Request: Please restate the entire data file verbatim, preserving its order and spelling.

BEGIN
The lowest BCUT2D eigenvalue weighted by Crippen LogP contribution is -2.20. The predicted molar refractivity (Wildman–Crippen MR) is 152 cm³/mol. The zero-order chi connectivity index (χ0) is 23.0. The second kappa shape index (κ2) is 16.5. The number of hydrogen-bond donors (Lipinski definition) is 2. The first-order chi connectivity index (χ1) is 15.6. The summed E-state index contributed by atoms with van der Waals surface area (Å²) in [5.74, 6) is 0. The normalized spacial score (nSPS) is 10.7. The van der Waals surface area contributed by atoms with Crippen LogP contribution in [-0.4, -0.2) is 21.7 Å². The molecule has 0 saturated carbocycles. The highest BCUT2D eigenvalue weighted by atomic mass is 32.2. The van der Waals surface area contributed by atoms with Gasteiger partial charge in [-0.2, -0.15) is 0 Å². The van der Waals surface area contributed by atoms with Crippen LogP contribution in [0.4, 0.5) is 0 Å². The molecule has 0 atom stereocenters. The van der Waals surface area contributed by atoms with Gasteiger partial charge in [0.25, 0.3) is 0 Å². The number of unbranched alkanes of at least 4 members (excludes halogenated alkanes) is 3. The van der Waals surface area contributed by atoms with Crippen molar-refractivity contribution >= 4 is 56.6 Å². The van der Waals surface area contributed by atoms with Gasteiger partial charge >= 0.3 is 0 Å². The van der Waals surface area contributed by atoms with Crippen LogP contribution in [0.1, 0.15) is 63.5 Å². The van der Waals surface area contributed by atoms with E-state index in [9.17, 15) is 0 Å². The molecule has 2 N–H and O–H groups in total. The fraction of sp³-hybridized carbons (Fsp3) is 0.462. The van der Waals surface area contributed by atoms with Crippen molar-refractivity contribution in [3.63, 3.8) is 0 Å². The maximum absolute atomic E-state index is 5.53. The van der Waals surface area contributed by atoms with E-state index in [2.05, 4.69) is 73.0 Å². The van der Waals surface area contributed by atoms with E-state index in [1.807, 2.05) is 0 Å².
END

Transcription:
The lowest BCUT2D eigenvalue weighted by Crippen LogP contribution is -2.20. The predicted molar refractivity (Wildman–Crippen MR) is 152 cm³/mol. The zero-order chi connectivity index (χ0) is 23.0. The second kappa shape index (κ2) is 16.5. The number of hydrogen-bond donors (Lipinski definition) is 2. The first-order chi connectivity index (χ1) is 15.6. The summed E-state index contributed by atoms with van der Waals surface area (Å²) in [5.74, 6) is 0. The normalized spacial score (nSPS) is 10.7. The van der Waals surface area contributed by atoms with Crippen LogP contribution in [-0.4, -0.2) is 21.7 Å². The molecule has 0 saturated carbocycles. The highest BCUT2D eigenvalue weighted by atomic mass is 32.2. The van der Waals surface area contributed by atoms with Gasteiger partial charge in [-0.2, -0.15) is 0 Å². The van der Waals surface area contributed by atoms with Crippen LogP contribution in [0.4, 0.5) is 0 Å². The molecule has 0 atom stereocenters. The van der Waals surface area contributed by atoms with Gasteiger partial charge in [0.25, 0.3) is 0 Å². The number of unbranched alkanes of at least 4 members (excludes halogenated alkanes) is 3. The van der Waals surface area contributed by atoms with Crippen molar-refractivity contribution >= 4 is 56.6 Å². The van der Waals surface area contributed by atoms with Gasteiger partial charge >= 0.3 is 0 Å². The van der Waals surface area contributed by atoms with Crippen LogP contribution in [0.1, 0.15) is 63.5 Å². The van der Waals surface area contributed by atoms with E-state index in [9.17, 15) is 0 Å². The molecule has 2 N–H and O–H groups in total. The fraction of sp³-hybridized carbons (Fsp3) is 0.462. The van der Waals surface area contributed by atoms with Crippen molar-refractivity contribution in [3.63, 3.8) is 0 Å². The maximum absolute atomic E-state index is 5.53. The van der Waals surface area contributed by atoms with E-state index in [2.05, 4.69) is 73.0 Å². The van der Waals surface area contributed by atoms with E-state index in [1.807, 2.05) is 0 Å².